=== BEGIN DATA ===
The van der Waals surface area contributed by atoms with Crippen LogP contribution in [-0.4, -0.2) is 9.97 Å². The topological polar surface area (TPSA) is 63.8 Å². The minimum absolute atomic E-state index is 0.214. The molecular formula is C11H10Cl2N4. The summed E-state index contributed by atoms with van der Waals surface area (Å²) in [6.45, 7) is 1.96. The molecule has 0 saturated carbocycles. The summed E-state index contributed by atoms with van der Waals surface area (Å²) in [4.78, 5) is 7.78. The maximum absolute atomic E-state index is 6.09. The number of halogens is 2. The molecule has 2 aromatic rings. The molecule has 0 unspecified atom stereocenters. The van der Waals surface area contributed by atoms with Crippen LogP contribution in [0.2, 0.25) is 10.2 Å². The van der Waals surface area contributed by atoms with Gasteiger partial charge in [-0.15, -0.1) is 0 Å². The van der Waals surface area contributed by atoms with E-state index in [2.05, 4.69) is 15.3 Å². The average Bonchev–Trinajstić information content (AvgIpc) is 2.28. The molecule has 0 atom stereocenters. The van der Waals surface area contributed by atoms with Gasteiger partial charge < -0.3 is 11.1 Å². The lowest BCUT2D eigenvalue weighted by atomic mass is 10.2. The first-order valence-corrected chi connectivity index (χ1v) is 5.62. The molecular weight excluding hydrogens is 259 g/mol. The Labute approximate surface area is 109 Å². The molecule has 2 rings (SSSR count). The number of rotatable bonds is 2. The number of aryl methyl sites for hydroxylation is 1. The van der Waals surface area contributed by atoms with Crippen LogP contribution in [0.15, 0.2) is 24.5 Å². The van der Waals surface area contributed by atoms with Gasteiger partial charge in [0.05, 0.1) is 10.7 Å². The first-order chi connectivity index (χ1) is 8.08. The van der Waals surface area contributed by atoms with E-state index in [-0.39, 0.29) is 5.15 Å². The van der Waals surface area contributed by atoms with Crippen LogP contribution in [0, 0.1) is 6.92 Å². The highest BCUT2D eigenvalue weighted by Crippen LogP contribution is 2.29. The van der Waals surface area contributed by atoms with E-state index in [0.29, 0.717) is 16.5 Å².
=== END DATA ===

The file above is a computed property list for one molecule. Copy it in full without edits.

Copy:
The van der Waals surface area contributed by atoms with Crippen LogP contribution in [-0.4, -0.2) is 9.97 Å². The topological polar surface area (TPSA) is 63.8 Å². The minimum absolute atomic E-state index is 0.214. The molecular formula is C11H10Cl2N4. The summed E-state index contributed by atoms with van der Waals surface area (Å²) in [6.45, 7) is 1.96. The molecule has 0 saturated carbocycles. The summed E-state index contributed by atoms with van der Waals surface area (Å²) in [4.78, 5) is 7.78. The maximum absolute atomic E-state index is 6.09. The number of halogens is 2. The molecule has 2 aromatic rings. The molecule has 0 unspecified atom stereocenters. The van der Waals surface area contributed by atoms with Crippen LogP contribution in [0.2, 0.25) is 10.2 Å². The van der Waals surface area contributed by atoms with Gasteiger partial charge in [-0.15, -0.1) is 0 Å². The van der Waals surface area contributed by atoms with E-state index in [2.05, 4.69) is 15.3 Å². The average Bonchev–Trinajstić information content (AvgIpc) is 2.28. The molecule has 0 atom stereocenters. The van der Waals surface area contributed by atoms with Gasteiger partial charge < -0.3 is 11.1 Å². The lowest BCUT2D eigenvalue weighted by atomic mass is 10.2. The first-order valence-corrected chi connectivity index (χ1v) is 5.62. The molecular weight excluding hydrogens is 259 g/mol. The Labute approximate surface area is 109 Å². The molecule has 2 rings (SSSR count). The number of rotatable bonds is 2. The number of aryl methyl sites for hydroxylation is 1. The van der Waals surface area contributed by atoms with Crippen LogP contribution in [0.15, 0.2) is 24.5 Å². The van der Waals surface area contributed by atoms with Gasteiger partial charge in [0.05, 0.1) is 10.7 Å². The first-order chi connectivity index (χ1) is 8.08. The van der Waals surface area contributed by atoms with E-state index in [-0.39, 0.29) is 5.15 Å². The van der Waals surface area contributed by atoms with Crippen LogP contribution in [0, 0.1) is 6.92 Å². The highest BCUT2D eigenvalue weighted by Crippen LogP contribution is 2.29. The van der Waals surface area contributed by atoms with E-state index in [0.29, 0.717) is 16.5 Å².